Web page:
Dust filled the sky over China’s Taklimakan Desert on April 29, 2011. The Moderate Resolution Imaging Spectroradiometer (MODIS) on NASA’s Aqua satellite took this picture the same day.
The Taklimakan Desert sits in the Tarim Basin, between the mountain ranges of the Tien Shan (or Tian Shan) in the north, and the Kunlun Shan in the south. In this image, a wall of dust runs roughly parallel to the southwestern margin of the Tarim Basin. In the western half, the dust is thick enough to completely hide the desert floor. It appears slightly thinner in the east.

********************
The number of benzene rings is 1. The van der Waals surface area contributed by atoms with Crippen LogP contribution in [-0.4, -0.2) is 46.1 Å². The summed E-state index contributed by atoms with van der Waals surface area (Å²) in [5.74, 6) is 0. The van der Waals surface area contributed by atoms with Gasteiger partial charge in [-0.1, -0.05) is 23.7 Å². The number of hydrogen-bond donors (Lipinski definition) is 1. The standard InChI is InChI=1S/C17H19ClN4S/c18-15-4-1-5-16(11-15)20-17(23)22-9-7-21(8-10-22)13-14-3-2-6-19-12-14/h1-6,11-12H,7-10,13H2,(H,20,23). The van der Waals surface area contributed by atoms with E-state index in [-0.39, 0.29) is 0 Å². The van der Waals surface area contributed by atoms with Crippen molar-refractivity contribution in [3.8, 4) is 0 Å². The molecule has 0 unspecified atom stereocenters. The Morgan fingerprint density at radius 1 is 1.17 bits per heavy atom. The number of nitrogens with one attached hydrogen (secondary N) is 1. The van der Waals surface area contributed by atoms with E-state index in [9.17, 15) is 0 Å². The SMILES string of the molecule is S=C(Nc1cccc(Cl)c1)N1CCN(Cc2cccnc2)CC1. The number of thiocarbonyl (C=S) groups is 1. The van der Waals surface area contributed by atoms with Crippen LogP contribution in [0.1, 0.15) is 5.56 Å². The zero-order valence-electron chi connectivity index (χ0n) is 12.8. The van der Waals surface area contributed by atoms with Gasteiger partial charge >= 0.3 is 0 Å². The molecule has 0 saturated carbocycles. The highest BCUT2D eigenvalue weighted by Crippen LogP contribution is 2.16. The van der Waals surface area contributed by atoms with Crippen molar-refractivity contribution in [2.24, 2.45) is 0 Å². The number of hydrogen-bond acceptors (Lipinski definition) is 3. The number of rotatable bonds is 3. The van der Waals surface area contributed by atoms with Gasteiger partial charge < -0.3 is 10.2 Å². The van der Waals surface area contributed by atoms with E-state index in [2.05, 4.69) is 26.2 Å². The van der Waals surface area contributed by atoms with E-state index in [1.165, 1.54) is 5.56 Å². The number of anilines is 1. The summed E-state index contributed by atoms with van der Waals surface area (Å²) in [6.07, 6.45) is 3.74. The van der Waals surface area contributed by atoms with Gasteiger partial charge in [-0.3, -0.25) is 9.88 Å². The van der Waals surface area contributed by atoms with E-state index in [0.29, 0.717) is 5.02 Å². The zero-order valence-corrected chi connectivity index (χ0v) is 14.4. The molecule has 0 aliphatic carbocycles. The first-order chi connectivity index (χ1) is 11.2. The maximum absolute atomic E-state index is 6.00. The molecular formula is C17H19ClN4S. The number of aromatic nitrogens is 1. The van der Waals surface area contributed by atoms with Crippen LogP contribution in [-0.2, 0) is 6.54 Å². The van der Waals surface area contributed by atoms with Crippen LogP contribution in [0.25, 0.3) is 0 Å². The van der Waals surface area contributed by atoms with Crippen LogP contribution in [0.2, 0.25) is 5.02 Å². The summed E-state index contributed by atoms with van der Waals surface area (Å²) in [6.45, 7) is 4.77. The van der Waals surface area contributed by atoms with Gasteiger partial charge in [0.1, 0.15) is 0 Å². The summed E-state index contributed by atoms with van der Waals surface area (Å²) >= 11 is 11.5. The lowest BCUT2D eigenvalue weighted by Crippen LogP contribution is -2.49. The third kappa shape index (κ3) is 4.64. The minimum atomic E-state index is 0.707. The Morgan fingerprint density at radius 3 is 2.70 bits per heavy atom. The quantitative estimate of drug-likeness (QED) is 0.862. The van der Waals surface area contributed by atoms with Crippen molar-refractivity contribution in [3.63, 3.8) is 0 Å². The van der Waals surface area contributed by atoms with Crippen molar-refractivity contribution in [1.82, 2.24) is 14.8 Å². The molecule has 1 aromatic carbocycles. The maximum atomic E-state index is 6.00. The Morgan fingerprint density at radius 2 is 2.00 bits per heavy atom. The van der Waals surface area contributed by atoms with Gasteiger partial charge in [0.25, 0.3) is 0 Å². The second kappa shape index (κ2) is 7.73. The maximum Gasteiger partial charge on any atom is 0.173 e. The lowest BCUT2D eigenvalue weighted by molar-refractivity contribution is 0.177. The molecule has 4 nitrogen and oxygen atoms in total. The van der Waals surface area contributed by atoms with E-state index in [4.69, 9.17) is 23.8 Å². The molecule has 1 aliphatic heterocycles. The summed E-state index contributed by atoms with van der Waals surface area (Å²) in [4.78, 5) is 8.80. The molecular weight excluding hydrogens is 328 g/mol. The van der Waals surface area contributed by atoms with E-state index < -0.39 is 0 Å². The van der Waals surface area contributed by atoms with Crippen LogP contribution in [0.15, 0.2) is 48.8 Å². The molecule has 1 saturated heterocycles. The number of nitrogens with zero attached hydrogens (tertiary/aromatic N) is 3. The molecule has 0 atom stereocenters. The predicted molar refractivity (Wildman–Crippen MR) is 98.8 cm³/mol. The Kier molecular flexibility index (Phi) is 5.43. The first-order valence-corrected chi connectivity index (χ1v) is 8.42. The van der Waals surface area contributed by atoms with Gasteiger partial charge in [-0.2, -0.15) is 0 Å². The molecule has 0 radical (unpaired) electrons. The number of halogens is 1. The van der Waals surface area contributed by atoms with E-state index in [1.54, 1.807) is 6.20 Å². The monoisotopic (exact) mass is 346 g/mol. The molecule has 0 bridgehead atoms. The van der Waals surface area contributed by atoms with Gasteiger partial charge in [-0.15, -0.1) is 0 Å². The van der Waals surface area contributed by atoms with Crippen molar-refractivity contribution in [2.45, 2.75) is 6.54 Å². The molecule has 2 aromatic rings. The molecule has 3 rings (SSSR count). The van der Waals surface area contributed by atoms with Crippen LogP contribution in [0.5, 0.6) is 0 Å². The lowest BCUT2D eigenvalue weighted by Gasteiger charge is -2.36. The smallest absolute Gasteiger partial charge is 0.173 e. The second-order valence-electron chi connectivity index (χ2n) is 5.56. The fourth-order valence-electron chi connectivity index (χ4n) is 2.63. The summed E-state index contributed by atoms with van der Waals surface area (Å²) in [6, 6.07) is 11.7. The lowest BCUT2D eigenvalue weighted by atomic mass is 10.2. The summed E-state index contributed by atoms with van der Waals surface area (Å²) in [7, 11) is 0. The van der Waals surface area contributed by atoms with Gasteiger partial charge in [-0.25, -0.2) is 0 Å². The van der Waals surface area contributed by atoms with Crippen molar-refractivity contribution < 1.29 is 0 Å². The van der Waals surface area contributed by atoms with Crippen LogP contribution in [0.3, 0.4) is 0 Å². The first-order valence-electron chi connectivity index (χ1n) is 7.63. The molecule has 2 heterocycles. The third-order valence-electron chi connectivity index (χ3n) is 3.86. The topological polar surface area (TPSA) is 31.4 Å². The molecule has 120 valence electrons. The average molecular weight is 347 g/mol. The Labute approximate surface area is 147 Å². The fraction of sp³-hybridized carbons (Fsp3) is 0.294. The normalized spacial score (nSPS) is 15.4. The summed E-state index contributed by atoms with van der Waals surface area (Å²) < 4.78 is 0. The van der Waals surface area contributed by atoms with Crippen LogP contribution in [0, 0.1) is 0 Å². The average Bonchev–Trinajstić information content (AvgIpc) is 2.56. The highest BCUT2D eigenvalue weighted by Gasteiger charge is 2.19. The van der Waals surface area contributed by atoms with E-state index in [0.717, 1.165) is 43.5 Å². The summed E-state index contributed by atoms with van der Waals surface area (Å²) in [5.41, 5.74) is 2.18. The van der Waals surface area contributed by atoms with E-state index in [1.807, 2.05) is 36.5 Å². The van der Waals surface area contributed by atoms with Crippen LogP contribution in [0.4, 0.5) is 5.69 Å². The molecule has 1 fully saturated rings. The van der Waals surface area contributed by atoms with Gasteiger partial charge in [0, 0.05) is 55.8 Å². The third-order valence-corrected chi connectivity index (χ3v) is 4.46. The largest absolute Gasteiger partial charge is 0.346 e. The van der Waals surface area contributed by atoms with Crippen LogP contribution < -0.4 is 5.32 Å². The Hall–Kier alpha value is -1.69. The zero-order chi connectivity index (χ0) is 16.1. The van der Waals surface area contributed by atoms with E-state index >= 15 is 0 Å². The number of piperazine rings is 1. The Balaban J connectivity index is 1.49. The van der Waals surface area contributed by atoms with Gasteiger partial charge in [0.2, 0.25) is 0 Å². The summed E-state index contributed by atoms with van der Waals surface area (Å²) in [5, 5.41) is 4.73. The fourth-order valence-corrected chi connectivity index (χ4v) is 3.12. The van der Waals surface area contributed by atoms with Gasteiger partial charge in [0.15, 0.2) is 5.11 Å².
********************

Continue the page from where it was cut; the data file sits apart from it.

The Taklimakan is China’s largest and hottest desert. Isolated from the Asian monsoon and Arctic storms, the desert is deprived of moisture, and largely devoid of vegetation. Sand dunes cover about 85 percent of the desert floor.
Acquired August 15, 2009, this true-color image shows thick dust plumes over the western half of the Taklimakan Desert. The dust not only hides the Tarim Basin from the satellite sensor, but pushes past the northwestern rim of the basin.